“We saw the writing on the wall,” said Mark Kleinberg, an American who formerly had a shrimp fleet in Brownsville, Tex., and has shifted
operations to northeast Brazil. “Shrimp boats cannot compete because insurance premiums and the cost of diesel fuel, repairs and maintenance are so high, and if you try to keep that around, you’re just dragging out the misery.”

But American shrimpers dispute that claim. “All we are doing is
harvesting, which is cheaper than trying to raise shrimp yourself,” Mr. Gordon said. “It’s much harder and requires a lot more effort and cost to raise shrimp larvae and build a pond for them than to just go out to harvest them at sea.”

NY TIMES

From: “Andrianna Natsoulas”

Honduras

The “MALINCHES” MINISTERS

(Jorge Varela M�rquez, February 25, 2004)

Meditating on an Editorial of the journalist Mairena Tercero about a famous indigenous woman “Malinche” that offered herself to be at service of the Spanish in order to make easy the conquest of her country fellows in Mexico, we contribute with what we think is other case of “malinchismo” precisely in these moments when a Spaniard, assisted by ENVIRONMENT MINISTERS, is destroying the Protected Area and part of the RAMSAR SITE 1000th, “Laguna de la Berberia” in the Gulf of Fonseca.

At this precise moment, February 24 of 2004, the Spanish Antonio Cano, in charge of the shrimp company El Faro, is destroying what is left of the Protected Area La Berberia, and he continues turning it into a shrimp farm, with the complicity of the “environmentalal” bureaucracy of the present Government.

Well what happens is that this lagoon went along thousands of hectares of coastal wetlands, constituted by salt flats and mangroves, that in the rainy season particularly, was the refuge of an ample biological diversity of coastal marine species among them: fish, crustaceans, mollusks, mammals, reptiles, native and migratory birds, etc., which gave food, income and recreation to thousands of peasants that went there to fish and hunt in such productive ecosystems.

When the shrimp industry establishes itself without any order or control in Honduras, citizens of different origins get there to build shrimp farms in the zone of “La Berberia” and other nearby lagoons, reducing it considerably. Transfers of concessions of State lands would be worthy of investigation on the part of the Office against the corruption· it will work, for example in the following case:

In 1989 the Ex-Minister of Environment, Elvin Ernesto Santos, gets 2000 Has as concession in the heart of “La Berberia”, having a two year-old term to begin the construction of a shrimp farms, activity that never starts because fishermen impede it.

On July 10 of 1999, “La Berberia” is designed part of the RAMSAR SITE 1000th and on January 20 of 2000 it is declared Protected Areas by the National Congress and it passed also to be part of the “Mesoamerican Biological Corridor

With this it is supposed that what is left of “La Berberia” was saved.

But in 2001, the EX-MINISTER OF ENVIRONMENT, ELVIN ERNESO SANTOS, gave, (or sold?) to the shrimp company, El Faro, which is commanded by the Spaniard Antonio Cano, the concession on “La Berberia”.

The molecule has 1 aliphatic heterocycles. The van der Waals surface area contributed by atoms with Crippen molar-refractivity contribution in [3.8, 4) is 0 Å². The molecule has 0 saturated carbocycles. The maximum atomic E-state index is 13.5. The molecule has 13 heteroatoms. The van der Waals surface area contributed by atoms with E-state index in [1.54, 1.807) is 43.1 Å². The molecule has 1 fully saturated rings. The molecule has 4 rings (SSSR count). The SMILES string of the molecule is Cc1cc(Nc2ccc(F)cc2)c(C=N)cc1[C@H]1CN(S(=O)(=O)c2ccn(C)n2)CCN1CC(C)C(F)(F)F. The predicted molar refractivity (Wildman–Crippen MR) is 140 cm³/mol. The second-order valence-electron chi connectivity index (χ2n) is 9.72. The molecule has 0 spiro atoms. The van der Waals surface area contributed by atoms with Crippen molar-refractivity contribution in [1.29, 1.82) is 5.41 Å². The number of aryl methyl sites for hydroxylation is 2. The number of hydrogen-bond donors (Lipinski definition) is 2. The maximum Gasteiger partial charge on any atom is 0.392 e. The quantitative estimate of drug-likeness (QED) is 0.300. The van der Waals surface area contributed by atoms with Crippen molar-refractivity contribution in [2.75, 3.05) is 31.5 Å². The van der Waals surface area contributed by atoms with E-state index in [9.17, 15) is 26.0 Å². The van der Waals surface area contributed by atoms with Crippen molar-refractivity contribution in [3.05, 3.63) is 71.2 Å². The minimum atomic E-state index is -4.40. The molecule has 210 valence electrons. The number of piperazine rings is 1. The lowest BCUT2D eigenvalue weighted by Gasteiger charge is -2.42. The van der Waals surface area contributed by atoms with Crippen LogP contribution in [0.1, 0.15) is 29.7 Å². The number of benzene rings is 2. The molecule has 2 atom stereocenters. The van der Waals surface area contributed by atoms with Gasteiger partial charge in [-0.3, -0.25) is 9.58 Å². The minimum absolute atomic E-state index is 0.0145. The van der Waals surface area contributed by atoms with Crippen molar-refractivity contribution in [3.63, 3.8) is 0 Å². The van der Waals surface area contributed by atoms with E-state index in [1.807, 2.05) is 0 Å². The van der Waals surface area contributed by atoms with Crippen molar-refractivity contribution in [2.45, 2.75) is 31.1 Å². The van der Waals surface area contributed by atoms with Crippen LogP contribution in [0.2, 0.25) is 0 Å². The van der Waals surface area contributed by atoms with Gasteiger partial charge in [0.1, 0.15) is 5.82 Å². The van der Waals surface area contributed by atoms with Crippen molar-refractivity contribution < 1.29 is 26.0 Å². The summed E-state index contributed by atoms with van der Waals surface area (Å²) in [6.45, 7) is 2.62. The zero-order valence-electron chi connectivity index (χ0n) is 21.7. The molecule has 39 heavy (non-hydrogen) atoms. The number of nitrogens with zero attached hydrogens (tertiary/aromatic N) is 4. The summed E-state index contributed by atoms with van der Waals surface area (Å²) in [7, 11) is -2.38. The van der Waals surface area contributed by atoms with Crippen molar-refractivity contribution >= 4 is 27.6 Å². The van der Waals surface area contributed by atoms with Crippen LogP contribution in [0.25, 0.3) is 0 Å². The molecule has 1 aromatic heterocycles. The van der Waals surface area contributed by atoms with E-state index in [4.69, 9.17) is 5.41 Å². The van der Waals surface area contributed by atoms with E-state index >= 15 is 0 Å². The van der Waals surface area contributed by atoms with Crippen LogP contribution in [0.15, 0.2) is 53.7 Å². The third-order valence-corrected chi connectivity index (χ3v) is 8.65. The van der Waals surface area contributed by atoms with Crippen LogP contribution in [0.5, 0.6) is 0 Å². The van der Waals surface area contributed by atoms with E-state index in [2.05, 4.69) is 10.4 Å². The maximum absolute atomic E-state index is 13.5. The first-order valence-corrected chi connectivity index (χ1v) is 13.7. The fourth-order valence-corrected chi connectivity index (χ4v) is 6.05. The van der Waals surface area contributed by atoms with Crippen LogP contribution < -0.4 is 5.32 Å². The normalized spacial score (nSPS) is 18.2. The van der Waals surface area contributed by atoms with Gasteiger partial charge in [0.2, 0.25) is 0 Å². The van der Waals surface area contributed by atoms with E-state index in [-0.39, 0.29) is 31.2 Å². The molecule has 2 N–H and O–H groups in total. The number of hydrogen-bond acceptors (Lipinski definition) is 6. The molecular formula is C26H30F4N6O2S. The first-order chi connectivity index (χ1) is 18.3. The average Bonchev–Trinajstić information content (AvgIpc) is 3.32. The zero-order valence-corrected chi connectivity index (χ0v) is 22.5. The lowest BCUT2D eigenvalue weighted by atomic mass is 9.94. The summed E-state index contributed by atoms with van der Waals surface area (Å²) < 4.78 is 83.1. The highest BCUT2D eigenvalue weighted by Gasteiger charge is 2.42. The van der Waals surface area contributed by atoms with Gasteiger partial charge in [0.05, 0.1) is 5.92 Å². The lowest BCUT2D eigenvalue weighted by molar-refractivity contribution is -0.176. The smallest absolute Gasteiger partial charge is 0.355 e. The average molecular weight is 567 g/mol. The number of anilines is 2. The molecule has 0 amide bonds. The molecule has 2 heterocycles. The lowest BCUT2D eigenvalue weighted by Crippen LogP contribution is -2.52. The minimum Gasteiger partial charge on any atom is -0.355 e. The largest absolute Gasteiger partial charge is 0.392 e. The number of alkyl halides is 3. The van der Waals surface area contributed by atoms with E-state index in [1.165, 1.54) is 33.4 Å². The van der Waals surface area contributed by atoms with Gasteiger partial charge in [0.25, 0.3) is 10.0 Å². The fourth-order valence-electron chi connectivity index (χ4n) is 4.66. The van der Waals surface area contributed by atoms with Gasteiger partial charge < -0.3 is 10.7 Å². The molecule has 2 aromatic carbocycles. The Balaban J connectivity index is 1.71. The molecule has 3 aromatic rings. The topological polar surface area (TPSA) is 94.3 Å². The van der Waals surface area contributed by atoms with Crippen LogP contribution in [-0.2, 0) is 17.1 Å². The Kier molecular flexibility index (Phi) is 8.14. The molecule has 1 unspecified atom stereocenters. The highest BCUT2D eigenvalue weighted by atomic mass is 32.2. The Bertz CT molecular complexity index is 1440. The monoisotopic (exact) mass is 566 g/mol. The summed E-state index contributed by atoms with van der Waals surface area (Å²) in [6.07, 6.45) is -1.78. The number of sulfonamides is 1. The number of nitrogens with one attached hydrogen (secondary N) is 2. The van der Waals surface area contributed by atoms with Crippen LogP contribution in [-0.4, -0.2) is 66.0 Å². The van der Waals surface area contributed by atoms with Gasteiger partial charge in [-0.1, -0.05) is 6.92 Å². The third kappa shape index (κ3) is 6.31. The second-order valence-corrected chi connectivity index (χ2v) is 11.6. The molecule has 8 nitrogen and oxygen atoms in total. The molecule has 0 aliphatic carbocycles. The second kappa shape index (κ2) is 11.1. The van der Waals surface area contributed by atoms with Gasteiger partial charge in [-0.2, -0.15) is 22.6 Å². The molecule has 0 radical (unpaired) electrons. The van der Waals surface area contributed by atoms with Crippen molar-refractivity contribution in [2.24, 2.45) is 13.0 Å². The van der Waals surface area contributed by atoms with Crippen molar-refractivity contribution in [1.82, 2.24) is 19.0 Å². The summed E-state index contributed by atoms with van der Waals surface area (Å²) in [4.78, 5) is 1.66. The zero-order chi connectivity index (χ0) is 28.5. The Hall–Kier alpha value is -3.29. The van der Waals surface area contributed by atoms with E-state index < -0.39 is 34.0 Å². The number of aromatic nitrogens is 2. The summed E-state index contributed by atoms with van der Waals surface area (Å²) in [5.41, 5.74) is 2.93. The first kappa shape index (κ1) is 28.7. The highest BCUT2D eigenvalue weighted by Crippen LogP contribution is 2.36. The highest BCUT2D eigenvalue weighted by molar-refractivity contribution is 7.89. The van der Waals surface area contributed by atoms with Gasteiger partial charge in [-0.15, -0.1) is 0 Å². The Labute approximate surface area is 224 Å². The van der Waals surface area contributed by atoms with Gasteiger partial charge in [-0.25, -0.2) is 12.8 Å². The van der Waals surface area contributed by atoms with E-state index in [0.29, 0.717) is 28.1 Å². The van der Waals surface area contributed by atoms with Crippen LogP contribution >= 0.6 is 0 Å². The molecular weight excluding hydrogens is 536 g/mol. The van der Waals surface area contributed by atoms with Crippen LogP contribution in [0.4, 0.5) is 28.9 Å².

In 2002 the EX-MINISTER OF ENVIRONMENT XIOMARA GOMEZ, a few days before leaving her position, gave the Environmental License on the Protected Area “La Berberia” to the shrimp farm El Faro, knowing that this area is protected since two years before by an international commitment and a Decree of the National Congress. (Ignorance or corruption?)

On April 1 of 2002, CODDEFFAGOLF presented a revision appeal before the MINISTER OF ENVIRONMENT, PATRICIA PANTING, against the Environmental License given to El Faro.

At the beginning of 2003, taking advantage of the dry season and the lack of resolve on the part of Minister Panting, El Faro began to destroy a large part of La Berberia in order to expand its shrimp farms. Fishermen protested, and three times they expelled the bulldozers that would destroy their lagoon. The current Mayor of El Triunfo, Santos Pineda, and the governor of Choluteca, Fausto Cabrera (who himself is also an employee of El Faro) defend the company at all cost· (malinchismo· corruption· or?…) the Spaniard, Antonio Cano, accused several fishermen and also Jorge Varela, Executive Director of CODDEFFAGOLF, before the Public Ministry for “damages, usurpation and threats”. In this case, the District Attorney’s Office with the assistance of the Police immediately came to the service of the requirements of the Spaniard, Antonio Cano. The destruction culminated unpunished, and in 2004 the company has already exported shrimp.

Since 2003, the MINISTER OF ENVIRONMENT, PATRICIA PANTING, has allowed the destruction of the Protected Area, La Berberia. El Faro converts it into a shrimp farms, without resolving the ussues raised by the fishermen interposed through CODDEFFAGOLF.

In February of 2004, protected by the accomplice silence of the MINISTER PANTING and all the environmental bureaucracy, El Faro continues enlarging implacably.

While the poor people of Honduras are deprived of their vital basic resources, the “Political Malinches” in high and low positions of the State Ministries and then out of them, are proud because with their betrayal exports get higher and higher, and they pay no attention to the poor people that are getting poorer· poorer and poorer· and in the case of the “Environmental Malinches”, they ignore the environmental damage that the nation, and actually all of humanity are receiving.

(*) Corrupt
(**) Corruption